The interquartile range is the difference between upper and lower quartiles and denoted as IQR.
\begin{align} IQR &=Q3 -Q1\\&=upper\ quartile - lower\ quartile\\&= 75th\ percentile - 25th\ percentile \end{align}
Note! The IQR is not affected by extreme values. It is thus a resistant measure of variability.

Try it!

Find the IQR for the final exam scores example.

24, 58, 61, 67, 71, 73, 76, 79, 82, 83, 85, 87, 88, 88, 92, 93, 94, 97

Variance and Standard Deviation

One way to describe spread or variability is to compute the standard deviation. In the following section, we are going to talk about how to compute the sample variance and the sample standard deviation for a data set. The standard deviation is the square root of the variance.

the average squared distance from the mean
Population variance
\(\sigma^2=\dfrac{\sum_{i=1}^N (x_i-\mu)^2}{N}\)
where $\mu$ is the population mean and the summation is over all possible values of the population and \(N\) is the population size.

 $\sigma^2$ is often estimated by using the sample variance.

Sample Variance
\(s^2=\dfrac{\sum_{i=1}^n (x_i-\bar{x})^2}{n-1}=\dfrac{\sum_{i=1}^n x_i^2-n\bar{x}^2}{n-1}\)
Where $n$ is the sample size and $\bar{x}$ is the sample mean.

Why do we divide by \(n-1\) instead of by \(n\)?

When we calculate the sample sd we estimate the population mean with the sample mean, and dividing by (n-1) rather than n which gives it a special property that we call an "unbiased estimator". Therefore \(s^2\) is an unbiased estimator for the population variance.

The sample variance (and therefore sample standard deviation) are the common default calculations used by software. When asked to calculate the variance or standard deviation of a set of data, assume - unless otherwise instructed - this is sample data and therefore calculating the sample variance and sample standard deviation.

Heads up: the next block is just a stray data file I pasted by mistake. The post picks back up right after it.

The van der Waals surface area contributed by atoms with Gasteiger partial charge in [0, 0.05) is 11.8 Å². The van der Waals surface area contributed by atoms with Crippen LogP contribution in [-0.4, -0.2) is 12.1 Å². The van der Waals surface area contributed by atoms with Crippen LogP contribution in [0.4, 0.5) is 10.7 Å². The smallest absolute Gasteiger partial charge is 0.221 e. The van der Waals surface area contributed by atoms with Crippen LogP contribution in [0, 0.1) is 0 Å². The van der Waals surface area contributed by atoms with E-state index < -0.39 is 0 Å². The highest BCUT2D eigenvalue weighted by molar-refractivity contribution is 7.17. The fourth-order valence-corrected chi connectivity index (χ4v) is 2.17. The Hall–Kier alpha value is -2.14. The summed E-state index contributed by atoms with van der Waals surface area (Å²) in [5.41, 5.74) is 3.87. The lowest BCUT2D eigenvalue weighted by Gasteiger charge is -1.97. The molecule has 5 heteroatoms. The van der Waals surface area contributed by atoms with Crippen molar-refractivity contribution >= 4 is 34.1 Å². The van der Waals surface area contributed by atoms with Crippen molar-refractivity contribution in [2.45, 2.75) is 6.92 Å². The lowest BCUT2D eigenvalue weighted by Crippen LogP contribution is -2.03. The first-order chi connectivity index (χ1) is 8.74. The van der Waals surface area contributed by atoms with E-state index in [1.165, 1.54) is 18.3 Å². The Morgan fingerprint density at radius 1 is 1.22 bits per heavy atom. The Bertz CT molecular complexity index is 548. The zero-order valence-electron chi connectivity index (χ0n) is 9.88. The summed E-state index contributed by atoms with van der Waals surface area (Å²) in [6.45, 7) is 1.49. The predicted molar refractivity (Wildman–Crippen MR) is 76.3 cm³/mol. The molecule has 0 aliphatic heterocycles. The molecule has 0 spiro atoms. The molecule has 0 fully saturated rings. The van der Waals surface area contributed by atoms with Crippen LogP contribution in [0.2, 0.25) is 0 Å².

Example 1-8

Calculate the variance for these final exam scores.

24, 58, 61, 67, 71, 73, 76, 79, 82, 83, 85, 87, 88, 88, 92, 93, 94, 97


First, find the mean:


Next, use a table to sum the squared distances. Click to show the full table.






























































\(s^2=\dfrac{\sum_{i=1}^n (x_i-\bar{x})^2}{18-1}=\dfrac{46908/9}{17}=\dfrac{5212}{17}\approx 306.588\)

Try it!

Calculate the sample variances for the data set from vending machines A and B yourself and check that it the variance for B is smaller than that for data set A. Work out your answer first, then click the graphic to compare answers.

a. 1, 2, 3, 3, 4, 5



b. 2, 3, 3, 3, 3, 4



Standard Deviation

The standard deviation is a very useful measure. One reason is that it has the same unit of measurement as the data itself (e.g. if a sample of student heights were in inches then so, too, would be the standard deviation. The variance would be in squared units, for example \(inches^2\)). Also, the empirical rule, which will be explained later, makes the standard deviation an important yardstick to find out approximately what percentage of the measurements fall within certain intervals.

Standard Deviation
approximately the average distance the values of a data set are from the mean or the square root of the variance
Population Standard deviation

It has the same unit as the \(x_i\)’s. This is a desirable property since one may think about the spread in terms of the original unit.

\(\sigma\) is estimated by the sample standard deviation \(s\) :

Sample Standard Deviation

A rough estimate of the standard deviation can be found using \(s\approx \frac{\text{range}}{4}\)

Adding and Multiplying Constants

What happens to measures of variability if we add or multiply each observation in a data set by a constant? We learned previously about the effect such actions have on the mean and the median, but do variation measures behave similarly? Not really.

When we add a constant to all values we are basically shifting the data upward (or downward if we subtract a constant). This has the result of moving the middle but leaving the variability measures (e.g. range, IQR, variance, standard deviation) unchanged.

On the other hand, if one multiplies each value by a constant this does affect measures of variation. The result on the variance is that the new variance is multiplied by the square of the constant, while the standard deviation, range, and IQR are multiplied by the constant. For example, if the observed values of Machine A in the example above were multiplied by three, the new variance would be 18 (the original variance of 2 multiplied by 9). The new standard deviation would be 4.242 (the original standard 1.414 multiplied by 3). The range and IQR would also change by a factor of 3.

Coefficient of Variation

Above we considered three measures of variation: Range, IQR, and Variance (and its square root counterpart - Standard Deviation). These are all measures we can calculate from one quantitative variable e.g. height, weight. But how can we compare dispersion (i.e. variability) of data from two or more distinct populations that have vastly different means?